Instilling Greatness in the Next Wave of Chefs
By Ciara Green Media & Public Relations Director, Pechanga Resort Casino | August 11, 2019
In his spare time, of which there is very little, Duane Owen gets up and out of the house before the rooster has even thought about it. His goal? Capture the sunrise through his lens wherever he is. He's a camera geek, a photoshop aficionado. He's shot breathtaking naturescapes in Colorado, San Diego, the Grand Canyon, and the list goes on. But in his real life, for which he makes inordinate amounts of time, Duane Owen is the Gen X, executive chef of Pechanga Resort Casino in Southern California.
It's the largest resort/casino on the West Coast. And even has a casino floor larger than the MGM Grand in Las Vegas. Duane oversees a sprawling convention and banquets department, in-house bakery, larger-than-a-mall food court, two 24-hour room service kitchens, 3 employee dining rooms, and then there are 12 restaurants. Nearly all of these restaurants' chefs can claim millennial status.
Being who he is, Chef Duane gets on the line with them. He inspects product, interviews countless prospective cooks, visits local farms where he may procure ingredients and is seemingly always on the go. He shows them how executive chefing is done, and what they can aspire to do.
There are 11 internal divisions within Pechanga Resort Casino and food and beverage is its largest. It stands to reason Chef Duane knows how to hire good talent to head up the culinary area's most vital organs. He cherry picked executive pastry chef, Jean-Jacques Granet, away from the MGM Grand Las Vegas where he had worked for 14 years. Granet also speaks French, Spanish and English - a key to comfortably conversing with a diverse workforce. Kiyo Ikeda, the resident sushi chef, came from Masaharu Morimoto's Philadelphia restaurant, though the self-taught sushi master grew up outside of Tokyo working in his parents' noodle shop. Jose Mendoza of the Lobby Bar & Grill grew up nearby Temecula, but brought a resume that included Michael Mina and Sage in Las Vegas. The list goes on. What his chefs are all experts in is managing staff, product and expectations.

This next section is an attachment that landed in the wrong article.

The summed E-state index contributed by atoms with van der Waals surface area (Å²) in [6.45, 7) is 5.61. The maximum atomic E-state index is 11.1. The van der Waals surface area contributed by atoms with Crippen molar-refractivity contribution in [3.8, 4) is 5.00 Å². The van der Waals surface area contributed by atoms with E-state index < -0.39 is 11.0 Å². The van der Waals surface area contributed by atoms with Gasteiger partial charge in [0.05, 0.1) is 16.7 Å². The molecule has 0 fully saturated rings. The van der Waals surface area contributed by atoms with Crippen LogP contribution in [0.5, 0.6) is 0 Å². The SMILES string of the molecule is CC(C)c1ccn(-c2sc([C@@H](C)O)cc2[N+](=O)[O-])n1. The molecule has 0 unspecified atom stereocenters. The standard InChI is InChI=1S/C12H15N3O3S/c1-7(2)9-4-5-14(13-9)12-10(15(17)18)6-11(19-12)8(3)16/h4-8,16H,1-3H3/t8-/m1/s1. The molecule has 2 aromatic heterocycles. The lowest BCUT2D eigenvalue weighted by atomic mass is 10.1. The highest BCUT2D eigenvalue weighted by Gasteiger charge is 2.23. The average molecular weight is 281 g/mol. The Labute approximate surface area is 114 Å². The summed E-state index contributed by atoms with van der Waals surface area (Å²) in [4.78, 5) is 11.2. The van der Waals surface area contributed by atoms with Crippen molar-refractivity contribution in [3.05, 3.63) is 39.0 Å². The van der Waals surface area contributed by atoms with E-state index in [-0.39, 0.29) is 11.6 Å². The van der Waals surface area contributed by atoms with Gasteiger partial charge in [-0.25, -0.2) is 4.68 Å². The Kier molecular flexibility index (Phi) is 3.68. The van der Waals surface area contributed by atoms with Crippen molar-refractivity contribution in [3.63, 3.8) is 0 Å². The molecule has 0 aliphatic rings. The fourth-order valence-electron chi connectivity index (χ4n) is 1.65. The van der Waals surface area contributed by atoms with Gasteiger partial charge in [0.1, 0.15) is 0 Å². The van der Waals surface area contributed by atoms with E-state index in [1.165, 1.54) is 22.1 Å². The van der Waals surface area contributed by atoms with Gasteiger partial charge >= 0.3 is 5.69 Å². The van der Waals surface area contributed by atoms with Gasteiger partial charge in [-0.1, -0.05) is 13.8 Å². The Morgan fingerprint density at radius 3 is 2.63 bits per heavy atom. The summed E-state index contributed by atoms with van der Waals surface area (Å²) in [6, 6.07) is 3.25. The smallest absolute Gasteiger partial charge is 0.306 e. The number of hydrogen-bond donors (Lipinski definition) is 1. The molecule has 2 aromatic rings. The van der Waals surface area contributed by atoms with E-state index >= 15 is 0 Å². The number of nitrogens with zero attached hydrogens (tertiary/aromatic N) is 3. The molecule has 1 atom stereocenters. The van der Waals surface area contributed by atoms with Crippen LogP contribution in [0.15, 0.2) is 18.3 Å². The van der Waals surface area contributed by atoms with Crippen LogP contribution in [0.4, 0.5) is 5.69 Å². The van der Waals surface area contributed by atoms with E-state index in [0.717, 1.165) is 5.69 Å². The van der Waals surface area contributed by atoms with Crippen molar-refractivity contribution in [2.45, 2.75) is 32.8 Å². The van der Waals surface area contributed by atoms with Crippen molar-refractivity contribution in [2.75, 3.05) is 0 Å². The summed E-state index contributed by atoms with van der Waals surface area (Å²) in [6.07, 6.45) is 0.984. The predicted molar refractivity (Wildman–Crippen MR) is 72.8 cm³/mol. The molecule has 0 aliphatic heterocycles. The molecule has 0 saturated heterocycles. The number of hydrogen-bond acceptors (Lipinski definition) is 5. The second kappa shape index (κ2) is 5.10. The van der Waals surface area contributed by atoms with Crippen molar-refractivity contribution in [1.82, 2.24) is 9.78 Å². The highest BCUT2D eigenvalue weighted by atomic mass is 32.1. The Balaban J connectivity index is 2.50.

Something else Owen is very fond of? Promoting chefs from within. Krystle Schenk, the Garde Manger chef, started out as a line cook in the buffet. She's about to be promoted again. Journey's End and The Cove chef, Ronnel Capacia, began his Pechanga career as a busser in the employee cafeteria and worked his way up over 10 years, while simultaneously putting himself through culinary school in San Diego. Several other head restaurant chefs who work for Owen say they are happy spending years of their careers working for him and for Pechanga.
Chef Marlene Moore, originally from Trinidad, manages and creates the menus for the frenetic-paced Temptations Food Court. She's been with Pechanga for more than 12 years and happens to be a two-time chili cook-off champion. Chef Genaro Perea runs the ever-popular Pechanga Cafe, a position he's held for seven years.
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